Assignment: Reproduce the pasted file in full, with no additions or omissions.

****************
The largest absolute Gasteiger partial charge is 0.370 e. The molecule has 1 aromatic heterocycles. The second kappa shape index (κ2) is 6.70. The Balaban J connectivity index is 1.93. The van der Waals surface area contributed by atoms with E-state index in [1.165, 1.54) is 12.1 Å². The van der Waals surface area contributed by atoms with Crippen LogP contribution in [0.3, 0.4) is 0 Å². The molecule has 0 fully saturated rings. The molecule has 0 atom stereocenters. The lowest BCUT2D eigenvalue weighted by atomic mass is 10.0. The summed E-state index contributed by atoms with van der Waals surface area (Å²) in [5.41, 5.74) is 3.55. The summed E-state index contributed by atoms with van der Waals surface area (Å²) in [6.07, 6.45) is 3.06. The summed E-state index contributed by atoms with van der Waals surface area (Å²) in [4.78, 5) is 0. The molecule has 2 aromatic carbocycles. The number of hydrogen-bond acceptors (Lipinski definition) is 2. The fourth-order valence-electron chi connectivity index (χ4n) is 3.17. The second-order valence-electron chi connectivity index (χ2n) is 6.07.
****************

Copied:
The largest absolute Gasteiger partial charge is 0.370 e. The molecule has 1 aromatic heterocycles. The second kappa shape index (κ2) is 6.70. The Balaban J connectivity index is 1.93. The van der Waals surface area contributed by atoms with E-state index in [1.165, 1.54) is 12.1 Å². The van der Waals surface area contributed by atoms with Crippen LogP contribution in [0.3, 0.4) is 0 Å². The molecule has 0 fully saturated rings. The molecule has 0 atom stereocenters. The lowest BCUT2D eigenvalue weighted by atomic mass is 10.0. The summed E-state index contributed by atoms with van der Waals surface area (Å²) in [5.41, 5.74) is 3.55. The summed E-state index contributed by atoms with van der Waals surface area (Å²) in [6.07, 6.45) is 3.06. The summed E-state index contributed by atoms with van der Waals surface area (Å²) in [4.78, 5) is 0. The molecule has 2 aromatic carbocycles. The number of hydrogen-bond acceptors (Lipinski definition) is 2. The fourth-order valence-electron chi connectivity index (χ4n) is 3.17. The second-order valence-electron chi connectivity index (χ2n) is 6.07.